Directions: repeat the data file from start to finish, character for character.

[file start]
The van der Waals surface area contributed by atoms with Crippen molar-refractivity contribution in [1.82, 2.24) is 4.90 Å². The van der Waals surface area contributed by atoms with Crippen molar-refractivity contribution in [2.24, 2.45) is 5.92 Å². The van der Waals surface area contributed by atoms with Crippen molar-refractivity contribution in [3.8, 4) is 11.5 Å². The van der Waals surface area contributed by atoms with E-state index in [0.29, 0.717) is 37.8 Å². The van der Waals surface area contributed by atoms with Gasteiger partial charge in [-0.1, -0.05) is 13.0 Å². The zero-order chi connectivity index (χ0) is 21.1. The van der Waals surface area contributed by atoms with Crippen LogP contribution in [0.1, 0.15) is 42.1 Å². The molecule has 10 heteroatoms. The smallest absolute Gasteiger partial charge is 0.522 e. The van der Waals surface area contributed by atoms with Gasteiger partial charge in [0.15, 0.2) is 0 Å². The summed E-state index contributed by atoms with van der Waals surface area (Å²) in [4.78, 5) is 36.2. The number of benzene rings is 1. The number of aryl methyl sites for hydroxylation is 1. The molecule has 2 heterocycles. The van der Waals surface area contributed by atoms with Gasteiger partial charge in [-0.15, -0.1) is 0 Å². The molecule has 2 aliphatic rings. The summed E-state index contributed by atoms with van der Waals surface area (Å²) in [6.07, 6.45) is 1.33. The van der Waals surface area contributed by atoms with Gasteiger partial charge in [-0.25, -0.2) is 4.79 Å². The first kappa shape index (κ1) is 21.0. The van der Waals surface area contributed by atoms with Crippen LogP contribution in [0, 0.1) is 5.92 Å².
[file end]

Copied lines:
The van der Waals surface area contributed by atoms with Crippen molar-refractivity contribution in [1.82, 2.24) is 4.90 Å². The van der Waals surface area contributed by atoms with Crippen molar-refractivity contribution in [2.24, 2.45) is 5.92 Å². The van der Waals surface area contributed by atoms with Crippen molar-refractivity contribution in [3.8, 4) is 11.5 Å². The van der Waals surface area contributed by atoms with E-state index in [0.29, 0.717) is 37.8 Å². The van der Waals surface area contributed by atoms with Gasteiger partial charge in [-0.1, -0.05) is 13.0 Å². The zero-order chi connectivity index (χ0) is 21.1. The van der Waals surface area contributed by atoms with Crippen LogP contribution in [0.1, 0.15) is 42.1 Å². The molecule has 10 heteroatoms. The smallest absolute Gasteiger partial charge is 0.522 e. The van der Waals surface area contributed by atoms with Gasteiger partial charge in [0.15, 0.2) is 0 Å². The summed E-state index contributed by atoms with van der Waals surface area (Å²) in [4.78, 5) is 36.2. The number of benzene rings is 1. The number of aryl methyl sites for hydroxylation is 1. The molecule has 2 heterocycles. The van der Waals surface area contributed by atoms with Gasteiger partial charge in [-0.15, -0.1) is 0 Å². The molecule has 2 aliphatic rings. The summed E-state index contributed by atoms with van der Waals surface area (Å²) in [6.07, 6.45) is 1.33. The van der Waals surface area contributed by atoms with Gasteiger partial charge in [-0.25, -0.2) is 4.79 Å². The first kappa shape index (κ1) is 21.0. The van der Waals surface area contributed by atoms with Crippen LogP contribution in [0, 0.1) is 5.92 Å².